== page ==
The U.S. is supporting the European Union in a dispute over China's status at the WTO, which rules on trade disputes.
The United States and EU contend that the communist Chinese government continues to interfere so heavily in the country's commerce that China remains a "non-market" economy. That label makes it easier to win antidumping cases against China for allegedly selling products at unfairly low prices.
China argues that it was automatically elevated to "market" economy status on Dec. 11, 2016, the 15th anniversary of the day it joined the WTO. It has filed a case against the EU to press its claim. America joined the EU's side in documents filed Nov. 21 and released publicly on Thursday.
"The Chinese are convinced they were promised this (status upgrade) unconditionally," said David Dollar, a former U.S. Treasury and World Bank official who is now senior fellow at the Brookings Institution.
But the U.S. and the EU are disappointed that the Chinese haven't done more to open their economy to foreign investment and products since joining the WTO. For example, China was "supposed to have opened up their financial sector," Dollar said. "But it has wrapped that up in all kinds of domestic regulations that make it impossible for foreign firms to operate."
President Donald Trump has repeatedly criticized China for abusive trade policies, which he blames for the United States' massive trade deficit in goods with China - $347 billion last year, by far the biggest U.S. trade gap with any country.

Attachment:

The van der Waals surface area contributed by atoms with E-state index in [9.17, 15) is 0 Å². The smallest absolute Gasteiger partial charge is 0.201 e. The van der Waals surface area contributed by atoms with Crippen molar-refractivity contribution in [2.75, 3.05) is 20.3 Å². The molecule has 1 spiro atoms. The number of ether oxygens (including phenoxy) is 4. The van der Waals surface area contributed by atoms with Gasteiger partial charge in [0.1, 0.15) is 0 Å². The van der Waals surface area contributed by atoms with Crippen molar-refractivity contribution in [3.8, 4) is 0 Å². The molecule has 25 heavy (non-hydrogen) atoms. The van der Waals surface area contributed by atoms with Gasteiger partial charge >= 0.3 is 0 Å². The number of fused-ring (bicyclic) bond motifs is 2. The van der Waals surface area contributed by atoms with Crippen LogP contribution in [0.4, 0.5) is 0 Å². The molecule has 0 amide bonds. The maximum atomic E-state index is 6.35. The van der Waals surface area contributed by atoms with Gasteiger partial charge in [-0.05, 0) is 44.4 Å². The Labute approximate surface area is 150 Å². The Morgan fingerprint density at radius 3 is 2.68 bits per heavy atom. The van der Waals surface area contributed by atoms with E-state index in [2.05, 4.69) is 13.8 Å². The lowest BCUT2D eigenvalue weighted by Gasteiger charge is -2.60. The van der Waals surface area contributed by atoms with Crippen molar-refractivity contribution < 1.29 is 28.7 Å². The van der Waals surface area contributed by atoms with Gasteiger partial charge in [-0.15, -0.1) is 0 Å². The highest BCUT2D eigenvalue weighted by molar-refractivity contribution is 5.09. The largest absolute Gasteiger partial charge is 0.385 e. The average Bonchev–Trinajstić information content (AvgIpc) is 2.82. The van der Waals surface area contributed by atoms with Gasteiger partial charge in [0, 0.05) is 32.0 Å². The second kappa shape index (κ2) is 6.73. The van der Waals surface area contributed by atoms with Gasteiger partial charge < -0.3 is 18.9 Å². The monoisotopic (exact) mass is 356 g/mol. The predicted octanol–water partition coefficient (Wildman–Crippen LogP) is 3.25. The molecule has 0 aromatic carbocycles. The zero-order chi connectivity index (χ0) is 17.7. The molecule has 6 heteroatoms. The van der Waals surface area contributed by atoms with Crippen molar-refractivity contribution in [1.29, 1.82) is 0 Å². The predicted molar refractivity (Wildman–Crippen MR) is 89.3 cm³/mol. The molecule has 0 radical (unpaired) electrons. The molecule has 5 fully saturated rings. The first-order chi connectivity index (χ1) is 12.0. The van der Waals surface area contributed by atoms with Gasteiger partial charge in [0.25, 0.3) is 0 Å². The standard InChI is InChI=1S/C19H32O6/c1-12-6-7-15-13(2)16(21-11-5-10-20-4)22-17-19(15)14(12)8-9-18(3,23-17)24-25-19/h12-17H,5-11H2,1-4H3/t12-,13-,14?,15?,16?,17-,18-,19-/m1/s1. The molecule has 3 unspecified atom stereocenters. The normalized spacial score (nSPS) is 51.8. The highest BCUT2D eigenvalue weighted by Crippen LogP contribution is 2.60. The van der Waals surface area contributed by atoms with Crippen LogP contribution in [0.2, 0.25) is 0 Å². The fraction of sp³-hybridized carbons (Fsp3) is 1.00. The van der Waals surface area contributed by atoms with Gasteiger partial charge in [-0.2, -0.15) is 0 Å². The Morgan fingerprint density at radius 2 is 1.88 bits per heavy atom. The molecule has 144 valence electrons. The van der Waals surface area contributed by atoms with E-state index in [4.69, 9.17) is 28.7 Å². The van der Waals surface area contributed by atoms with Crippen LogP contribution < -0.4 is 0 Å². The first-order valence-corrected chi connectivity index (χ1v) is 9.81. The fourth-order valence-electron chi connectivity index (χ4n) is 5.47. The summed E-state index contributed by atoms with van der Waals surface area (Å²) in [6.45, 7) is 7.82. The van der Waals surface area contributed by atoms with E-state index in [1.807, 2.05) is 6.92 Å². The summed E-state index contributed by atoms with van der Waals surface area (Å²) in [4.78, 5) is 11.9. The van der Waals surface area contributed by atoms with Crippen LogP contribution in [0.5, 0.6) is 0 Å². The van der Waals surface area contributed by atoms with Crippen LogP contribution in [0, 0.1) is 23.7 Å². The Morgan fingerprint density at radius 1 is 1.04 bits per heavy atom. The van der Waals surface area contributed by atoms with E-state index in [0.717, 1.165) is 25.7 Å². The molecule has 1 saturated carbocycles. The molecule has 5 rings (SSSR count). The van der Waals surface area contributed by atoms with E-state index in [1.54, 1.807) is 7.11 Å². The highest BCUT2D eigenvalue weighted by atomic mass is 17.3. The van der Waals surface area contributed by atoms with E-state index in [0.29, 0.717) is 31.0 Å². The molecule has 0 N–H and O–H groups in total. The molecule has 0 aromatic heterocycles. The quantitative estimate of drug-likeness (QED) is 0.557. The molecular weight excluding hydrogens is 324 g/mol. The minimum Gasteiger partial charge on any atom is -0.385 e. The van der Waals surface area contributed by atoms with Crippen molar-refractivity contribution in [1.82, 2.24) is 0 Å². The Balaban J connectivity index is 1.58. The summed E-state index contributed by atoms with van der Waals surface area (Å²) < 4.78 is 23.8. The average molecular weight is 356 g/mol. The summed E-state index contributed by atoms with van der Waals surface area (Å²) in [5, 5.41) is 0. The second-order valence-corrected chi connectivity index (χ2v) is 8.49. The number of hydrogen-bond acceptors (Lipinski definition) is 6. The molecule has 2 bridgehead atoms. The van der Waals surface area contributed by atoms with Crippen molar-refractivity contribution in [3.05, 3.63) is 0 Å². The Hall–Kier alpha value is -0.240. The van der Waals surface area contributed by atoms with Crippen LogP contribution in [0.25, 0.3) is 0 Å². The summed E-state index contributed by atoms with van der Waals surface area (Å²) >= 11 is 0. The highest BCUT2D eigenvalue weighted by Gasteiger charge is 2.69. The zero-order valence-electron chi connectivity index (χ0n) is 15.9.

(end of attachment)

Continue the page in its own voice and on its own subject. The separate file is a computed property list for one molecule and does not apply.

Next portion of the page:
Upon taking office, Trump did not make good on his campaign threat to sanction China for allegedly manipulating its currency to give its exporters an unfair advantage. But the administration is investigating allegations that China steals U.S. technology and intellectual property.
And on Tuesday, the U.S. dusted off trade-policy tools that haven't been used in a quarter century to investigate whether China is dumping cheap aluminum sheeting in the U.S. market.
U.S. Trade Rep. Robert Lighthizer has argued that the WTO is ill-equipped to handle the unique problems posed by China, where the boundary between private and state-owned companies can be blurry and where the government limits foreign companies' access to vast Chinese market.
In the U.S. view, the market status case is a key test of the WTO's willingness and ability to rein in China.
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